After switching our days off to catch what had been forecast a clear sunny day, so glad we did, as it was a superb winters day, clear blue skies, clear visiblity, lots of snow in places but above all a stunning part of the Lakes to be on the perfect winters day. We had decided to start from Seathwaite, up past Styhead Tarn, across the craggy southern face of Great Gable across to Napes Needle and the Sphinx Rock, then up onto Kirk Fell. Halfway up on the journey from Preston, yours truly realised he hadnt packed his crampons!! but we decided to go on as planned and hoped as it was south facing the snow and ice wouldnt be as bad, and I pretty much got away with it. We had originally intended to have a look at 'Threading the Eye' of Napes needle but decided against it as there was alot of snow in the shaded descent side of the climb which was not in great condition, and not good without crampons. But it was an entertaining scramble on the crags around it across to the Sphinx rock. Stunning views from here right down Wastwater and across to the Scafells. Some photos below of the day.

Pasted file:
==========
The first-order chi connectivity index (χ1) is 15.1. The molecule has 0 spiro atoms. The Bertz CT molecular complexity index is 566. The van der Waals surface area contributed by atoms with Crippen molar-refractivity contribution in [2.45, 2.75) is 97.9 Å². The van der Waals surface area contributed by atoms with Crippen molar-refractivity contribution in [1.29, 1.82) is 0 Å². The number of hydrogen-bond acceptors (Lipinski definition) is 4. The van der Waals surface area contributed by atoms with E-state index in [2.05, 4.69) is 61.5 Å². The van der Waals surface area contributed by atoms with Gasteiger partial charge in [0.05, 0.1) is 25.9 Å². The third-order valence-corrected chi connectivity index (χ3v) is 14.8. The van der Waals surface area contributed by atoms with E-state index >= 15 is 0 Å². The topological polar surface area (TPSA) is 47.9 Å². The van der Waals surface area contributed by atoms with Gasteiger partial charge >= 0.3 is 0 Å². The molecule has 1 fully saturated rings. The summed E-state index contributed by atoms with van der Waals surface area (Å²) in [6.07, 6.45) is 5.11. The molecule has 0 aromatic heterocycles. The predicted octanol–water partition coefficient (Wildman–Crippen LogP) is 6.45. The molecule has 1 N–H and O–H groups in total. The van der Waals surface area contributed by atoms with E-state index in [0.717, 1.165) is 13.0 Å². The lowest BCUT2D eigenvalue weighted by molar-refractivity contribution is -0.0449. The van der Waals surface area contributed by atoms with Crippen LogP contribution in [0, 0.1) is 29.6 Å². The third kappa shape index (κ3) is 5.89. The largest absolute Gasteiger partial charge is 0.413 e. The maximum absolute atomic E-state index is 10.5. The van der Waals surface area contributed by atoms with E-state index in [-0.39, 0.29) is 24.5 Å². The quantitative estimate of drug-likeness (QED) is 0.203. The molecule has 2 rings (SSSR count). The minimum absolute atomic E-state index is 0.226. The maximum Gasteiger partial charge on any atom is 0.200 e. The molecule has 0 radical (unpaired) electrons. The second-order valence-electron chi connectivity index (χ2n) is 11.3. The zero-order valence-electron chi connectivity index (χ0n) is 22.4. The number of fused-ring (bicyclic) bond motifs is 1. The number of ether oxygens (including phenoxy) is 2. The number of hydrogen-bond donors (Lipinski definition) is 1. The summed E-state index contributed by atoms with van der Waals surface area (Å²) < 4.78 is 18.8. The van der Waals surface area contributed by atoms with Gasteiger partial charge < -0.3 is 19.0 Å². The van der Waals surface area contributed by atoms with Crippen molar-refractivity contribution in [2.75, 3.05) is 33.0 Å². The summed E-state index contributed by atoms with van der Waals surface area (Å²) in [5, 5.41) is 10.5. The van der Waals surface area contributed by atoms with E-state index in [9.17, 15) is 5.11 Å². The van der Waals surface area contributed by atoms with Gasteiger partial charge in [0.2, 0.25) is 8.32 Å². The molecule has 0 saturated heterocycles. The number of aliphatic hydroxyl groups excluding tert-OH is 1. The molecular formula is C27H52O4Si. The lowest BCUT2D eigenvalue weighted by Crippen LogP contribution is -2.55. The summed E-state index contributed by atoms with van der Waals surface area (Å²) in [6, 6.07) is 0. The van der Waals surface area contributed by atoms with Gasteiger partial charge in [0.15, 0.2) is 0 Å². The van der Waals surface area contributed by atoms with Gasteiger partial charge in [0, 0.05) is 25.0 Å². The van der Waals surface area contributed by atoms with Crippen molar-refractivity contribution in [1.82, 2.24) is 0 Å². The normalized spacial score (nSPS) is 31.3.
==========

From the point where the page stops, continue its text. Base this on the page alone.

Todays objective, Napes Needle.
An early morning start with the locals at seathwaite farm.
Yours truly up at Styhead Tarn
Styhead Tarn, frozen completely, as the sun comes up lighting up Great End
Looking across from Styhead to Lingmell, and its deep gash down its side, Piers Gill
Tom on the high level Climbers traverse path to Great Napes.
The Sphinx rock overlooking Wastwater and Wasdale far below.
Great Gable from the climb up Kirk Fell
Pillar from Kirk Fell
A distant Skiddaw from Kirk Fell
Blencathra and the Helvelyn ridge
Scafell Pike across from Kirk Fell
A zoomed in shot of Scafell and Mickledore
Blencathra looking good in the far distance
To the left a zoomed in Skiddaw
Ennerdale valley, with Wainwrights favourite Haystackes in the foreground
Pillar with Pillar Rock prominent, from the lower slopes of Green Gable
From where we had just come from, Kirk Fell
The shaded cold north face of Great Gable
As we start the drop into Seathwaite, this lone tree was growing out of the rock at the top of SourMilk Gill.
The waterfall in Sourmilk Gill